Very few companies want to see their stock trade below $5 per share. After all, many companies IPO at prices far above this level, so when you see a stock is trading below $5 it typically means that it has been a poor investment. Sending a stock below $5 is one way that the market hints that a company is probably more trouble than they're worth.
I've learned this lesson the hard way. When I first started out I only invested in penny stocks, and my returns were abysmal. Ever since I've promised myself that I would avoid companies that trade for low share prices at all costs, which is why you'll find far more companies in my personal portfolio that trade well over $100 per share, and none that trade under $5.
Having said that, I certainly recognize that there are plenty of stocks that trade for below $5 per share that will make great investments from here. If you're willing to take on some risk, then here's a list of 3 stocks that are trading below $5 that could be interesting buys right now.
Synergy Pharmaceuticals (NASDAQ:SGYP) -- $3.60
Synergy Pharmaceuticals is a clinical-stage biopharma that primarily focuses on treating gastrointestinal disorders. The company's lead product candidate is called plecanatide, and Synergy is investigating it as a potential treatment for two conditions: chronic idiopathic constipation (CIC) and irritable bowel syndrome with constipation (IBS-C).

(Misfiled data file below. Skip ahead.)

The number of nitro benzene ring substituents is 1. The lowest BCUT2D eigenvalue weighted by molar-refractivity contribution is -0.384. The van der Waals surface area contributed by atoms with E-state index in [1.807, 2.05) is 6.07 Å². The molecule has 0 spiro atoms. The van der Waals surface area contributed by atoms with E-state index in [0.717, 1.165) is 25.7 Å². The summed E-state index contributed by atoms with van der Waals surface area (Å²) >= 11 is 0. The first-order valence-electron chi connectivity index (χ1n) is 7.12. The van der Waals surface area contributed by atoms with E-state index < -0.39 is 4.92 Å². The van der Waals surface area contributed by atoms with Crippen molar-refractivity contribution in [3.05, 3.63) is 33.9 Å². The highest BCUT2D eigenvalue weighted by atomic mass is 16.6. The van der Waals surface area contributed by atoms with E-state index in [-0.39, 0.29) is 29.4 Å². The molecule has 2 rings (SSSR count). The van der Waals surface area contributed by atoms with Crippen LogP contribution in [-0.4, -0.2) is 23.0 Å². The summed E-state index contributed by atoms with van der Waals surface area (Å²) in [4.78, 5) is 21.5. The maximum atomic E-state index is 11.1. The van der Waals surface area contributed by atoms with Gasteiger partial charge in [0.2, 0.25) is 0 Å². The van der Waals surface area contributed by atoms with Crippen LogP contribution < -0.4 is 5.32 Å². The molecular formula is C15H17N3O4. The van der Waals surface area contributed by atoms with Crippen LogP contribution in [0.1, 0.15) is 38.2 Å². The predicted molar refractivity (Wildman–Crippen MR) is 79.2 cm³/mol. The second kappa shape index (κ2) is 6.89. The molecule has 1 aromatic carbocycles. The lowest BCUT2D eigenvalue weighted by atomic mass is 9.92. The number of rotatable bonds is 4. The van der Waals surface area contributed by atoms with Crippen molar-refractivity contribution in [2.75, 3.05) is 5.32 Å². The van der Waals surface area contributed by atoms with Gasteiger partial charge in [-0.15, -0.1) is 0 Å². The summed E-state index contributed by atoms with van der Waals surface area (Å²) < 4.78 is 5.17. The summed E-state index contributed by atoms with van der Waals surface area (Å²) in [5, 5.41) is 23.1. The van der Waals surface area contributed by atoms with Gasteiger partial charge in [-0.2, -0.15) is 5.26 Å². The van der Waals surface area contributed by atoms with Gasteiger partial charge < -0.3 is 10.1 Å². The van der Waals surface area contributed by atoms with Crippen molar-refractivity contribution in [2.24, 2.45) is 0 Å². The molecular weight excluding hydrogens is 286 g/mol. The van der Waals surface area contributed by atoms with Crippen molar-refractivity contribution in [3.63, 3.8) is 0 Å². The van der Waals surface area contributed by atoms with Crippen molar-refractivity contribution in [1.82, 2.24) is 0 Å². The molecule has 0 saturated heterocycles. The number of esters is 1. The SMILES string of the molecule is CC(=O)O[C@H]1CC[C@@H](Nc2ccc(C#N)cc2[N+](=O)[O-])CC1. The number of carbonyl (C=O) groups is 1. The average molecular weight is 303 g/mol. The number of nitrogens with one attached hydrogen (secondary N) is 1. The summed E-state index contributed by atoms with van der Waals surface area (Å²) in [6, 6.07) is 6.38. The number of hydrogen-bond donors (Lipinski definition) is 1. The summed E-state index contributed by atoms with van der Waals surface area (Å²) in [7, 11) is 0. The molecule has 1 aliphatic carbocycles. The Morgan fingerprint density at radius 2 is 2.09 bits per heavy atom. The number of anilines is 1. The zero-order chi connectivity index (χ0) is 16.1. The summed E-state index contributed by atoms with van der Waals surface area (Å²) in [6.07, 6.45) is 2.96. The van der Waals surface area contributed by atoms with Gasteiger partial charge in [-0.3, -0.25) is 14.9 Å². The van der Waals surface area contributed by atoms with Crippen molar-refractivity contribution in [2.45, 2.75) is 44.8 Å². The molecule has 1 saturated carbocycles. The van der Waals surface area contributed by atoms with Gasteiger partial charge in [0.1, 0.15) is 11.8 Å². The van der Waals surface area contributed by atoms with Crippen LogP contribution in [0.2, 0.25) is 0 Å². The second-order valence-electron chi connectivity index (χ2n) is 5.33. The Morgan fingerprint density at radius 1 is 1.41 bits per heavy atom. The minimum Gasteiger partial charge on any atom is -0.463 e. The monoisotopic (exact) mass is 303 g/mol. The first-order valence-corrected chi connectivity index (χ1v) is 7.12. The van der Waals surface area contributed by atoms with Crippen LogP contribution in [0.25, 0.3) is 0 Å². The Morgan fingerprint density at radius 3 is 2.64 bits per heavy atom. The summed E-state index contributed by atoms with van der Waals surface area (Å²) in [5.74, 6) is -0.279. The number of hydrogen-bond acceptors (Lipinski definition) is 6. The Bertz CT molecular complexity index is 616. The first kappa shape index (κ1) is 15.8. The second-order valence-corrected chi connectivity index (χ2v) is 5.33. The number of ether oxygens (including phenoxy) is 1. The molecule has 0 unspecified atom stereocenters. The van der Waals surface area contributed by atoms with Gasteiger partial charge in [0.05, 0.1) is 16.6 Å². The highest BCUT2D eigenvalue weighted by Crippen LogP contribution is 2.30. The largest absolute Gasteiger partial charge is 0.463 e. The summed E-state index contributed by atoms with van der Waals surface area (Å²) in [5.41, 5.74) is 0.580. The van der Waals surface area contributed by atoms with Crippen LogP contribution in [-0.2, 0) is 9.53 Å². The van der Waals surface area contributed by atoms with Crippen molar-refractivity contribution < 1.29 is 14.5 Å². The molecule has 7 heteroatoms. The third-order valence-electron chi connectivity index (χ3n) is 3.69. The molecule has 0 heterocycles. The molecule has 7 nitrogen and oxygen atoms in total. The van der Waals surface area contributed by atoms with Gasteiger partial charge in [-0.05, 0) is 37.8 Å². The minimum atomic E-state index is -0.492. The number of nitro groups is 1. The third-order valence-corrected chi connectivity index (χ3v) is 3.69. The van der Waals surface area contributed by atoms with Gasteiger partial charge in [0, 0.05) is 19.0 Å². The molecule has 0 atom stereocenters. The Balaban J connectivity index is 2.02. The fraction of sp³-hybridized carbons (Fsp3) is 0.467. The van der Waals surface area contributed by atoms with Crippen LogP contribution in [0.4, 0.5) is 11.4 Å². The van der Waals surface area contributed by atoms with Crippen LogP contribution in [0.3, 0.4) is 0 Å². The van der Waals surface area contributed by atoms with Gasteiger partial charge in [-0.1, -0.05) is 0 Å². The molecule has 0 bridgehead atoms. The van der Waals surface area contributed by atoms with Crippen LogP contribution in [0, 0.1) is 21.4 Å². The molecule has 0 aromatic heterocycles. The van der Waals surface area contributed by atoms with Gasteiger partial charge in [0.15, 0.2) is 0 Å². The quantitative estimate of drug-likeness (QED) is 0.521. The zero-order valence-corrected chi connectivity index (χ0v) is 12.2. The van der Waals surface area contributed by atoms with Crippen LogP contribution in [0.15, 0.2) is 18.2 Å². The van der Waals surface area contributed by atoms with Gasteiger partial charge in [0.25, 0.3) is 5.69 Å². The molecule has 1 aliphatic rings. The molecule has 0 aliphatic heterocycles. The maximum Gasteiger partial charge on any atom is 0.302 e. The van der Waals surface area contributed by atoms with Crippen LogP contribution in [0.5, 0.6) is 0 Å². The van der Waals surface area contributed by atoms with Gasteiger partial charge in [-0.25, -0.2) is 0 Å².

The company has completed the clinical work on treating CIC, and so far it looks like plecanatide could be the real deal. In Phase 3 trials the company showed that using plecanatide effectively addresses CIC, and it did so with best-in-class incidence rates of severe diarrhea, a side effect of CIC treatments. If the FDA gives this drug the green light then Synergy could have a winner on its hands.
The only potential wrinkle in this company's plan is that Synergy will be facing some stiff competition if plecanatide finds its way to market. The current leader in the space is Linzess, a drug that is co-marketed by Allergan and Ironwood Pharmaceuticals. Linzess is currently on pace to reach more than $1 billion in net sales by 2020, so you can bet that Allergan and Ironwood won't take kindly to competition.
Still, plecanatide's lower rates of severe diarrhea might give it a clinical edge in the market, so I wouldn't rule out this drug's chances of stealing some serious market share. Plus, that $1 billion sales figure shows just how big this market opportunity is for just this one indication.
Synergy Pharmaceuticals should hear from the FDA about the drugs approval early next year. If that goes according to plan that it wouldn't surprise me one bit to see this company's stock trade far above the $5 mark in the future. That being said, this is still a high-risk proposition, so investors should proceed with caution.
Sirius XM Holdings (NASDAQ:SIRI) -- $4.16
Despite its minuscule share price, there's a lot to like about Sirius XM Holdings. The company has grown its subscribers base to more than 30 million customers, which provide Sirius with a predictable stream of growing revenue. The companies margins are increasing, and it consistently throws off copious amounts of cash flow, which it has used to continuously nibble away at its share count.